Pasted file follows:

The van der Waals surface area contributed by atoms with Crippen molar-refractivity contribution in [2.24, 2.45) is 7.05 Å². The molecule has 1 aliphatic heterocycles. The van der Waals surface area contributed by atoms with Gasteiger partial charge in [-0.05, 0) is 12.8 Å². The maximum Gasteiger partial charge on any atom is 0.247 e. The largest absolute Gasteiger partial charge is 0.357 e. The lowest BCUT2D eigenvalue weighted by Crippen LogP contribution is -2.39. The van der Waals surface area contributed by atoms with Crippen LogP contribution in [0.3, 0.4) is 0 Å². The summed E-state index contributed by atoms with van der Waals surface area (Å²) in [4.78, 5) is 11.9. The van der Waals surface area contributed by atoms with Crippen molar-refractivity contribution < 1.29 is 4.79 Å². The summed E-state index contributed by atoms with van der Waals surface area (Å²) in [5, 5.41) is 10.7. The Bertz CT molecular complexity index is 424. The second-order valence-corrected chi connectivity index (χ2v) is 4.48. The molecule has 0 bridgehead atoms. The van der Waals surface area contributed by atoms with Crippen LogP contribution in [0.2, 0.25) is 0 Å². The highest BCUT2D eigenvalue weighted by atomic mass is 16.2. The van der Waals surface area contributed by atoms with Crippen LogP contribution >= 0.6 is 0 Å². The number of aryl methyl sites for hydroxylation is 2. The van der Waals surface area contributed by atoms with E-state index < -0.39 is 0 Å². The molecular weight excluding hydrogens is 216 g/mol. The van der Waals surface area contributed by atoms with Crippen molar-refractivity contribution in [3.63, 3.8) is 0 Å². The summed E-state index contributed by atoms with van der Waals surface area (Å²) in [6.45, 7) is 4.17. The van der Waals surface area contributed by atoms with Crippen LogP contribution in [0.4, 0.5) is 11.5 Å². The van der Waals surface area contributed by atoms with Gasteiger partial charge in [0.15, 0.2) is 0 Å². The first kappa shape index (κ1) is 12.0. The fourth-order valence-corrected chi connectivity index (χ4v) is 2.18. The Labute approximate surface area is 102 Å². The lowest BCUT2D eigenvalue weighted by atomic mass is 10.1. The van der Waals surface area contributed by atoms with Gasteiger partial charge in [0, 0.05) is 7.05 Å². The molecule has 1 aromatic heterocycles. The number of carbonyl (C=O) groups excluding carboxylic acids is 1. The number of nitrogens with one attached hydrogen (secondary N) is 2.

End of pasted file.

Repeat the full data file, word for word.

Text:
The van der Waals surface area contributed by atoms with Crippen molar-refractivity contribution in [2.24, 2.45) is 7.05 Å². The molecule has 1 aliphatic heterocycles. The van der Waals surface area contributed by atoms with Gasteiger partial charge in [-0.05, 0) is 12.8 Å². The maximum Gasteiger partial charge on any atom is 0.247 e. The largest absolute Gasteiger partial charge is 0.357 e. The lowest BCUT2D eigenvalue weighted by Crippen LogP contribution is -2.39. The van der Waals surface area contributed by atoms with Crippen LogP contribution in [0.3, 0.4) is 0 Å². The summed E-state index contributed by atoms with van der Waals surface area (Å²) in [4.78, 5) is 11.9. The van der Waals surface area contributed by atoms with Crippen molar-refractivity contribution < 1.29 is 4.79 Å². The summed E-state index contributed by atoms with van der Waals surface area (Å²) in [5, 5.41) is 10.7. The Bertz CT molecular complexity index is 424. The second-order valence-corrected chi connectivity index (χ2v) is 4.48. The molecule has 0 bridgehead atoms. The van der Waals surface area contributed by atoms with Crippen LogP contribution in [0.2, 0.25) is 0 Å². The highest BCUT2D eigenvalue weighted by atomic mass is 16.2. The van der Waals surface area contributed by atoms with Crippen LogP contribution >= 0.6 is 0 Å². The number of aryl methyl sites for hydroxylation is 2. The van der Waals surface area contributed by atoms with E-state index < -0.39 is 0 Å². The molecular weight excluding hydrogens is 216 g/mol. The van der Waals surface area contributed by atoms with Crippen molar-refractivity contribution in [3.63, 3.8) is 0 Å². The summed E-state index contributed by atoms with van der Waals surface area (Å²) in [6.45, 7) is 4.17. The van der Waals surface area contributed by atoms with Crippen LogP contribution in [0.4, 0.5) is 11.5 Å². The van der Waals surface area contributed by atoms with Gasteiger partial charge in [0.15, 0.2) is 0 Å². The first kappa shape index (κ1) is 12.0. The fourth-order valence-corrected chi connectivity index (χ4v) is 2.18. The Labute approximate surface area is 102 Å². The lowest BCUT2D eigenvalue weighted by atomic mass is 10.1. The van der Waals surface area contributed by atoms with Gasteiger partial charge in [0, 0.05) is 7.05 Å². The molecule has 1 aromatic heterocycles. The number of carbonyl (C=O) groups excluding carboxylic acids is 1. The number of nitrogens with one attached hydrogen (secondary N) is 2.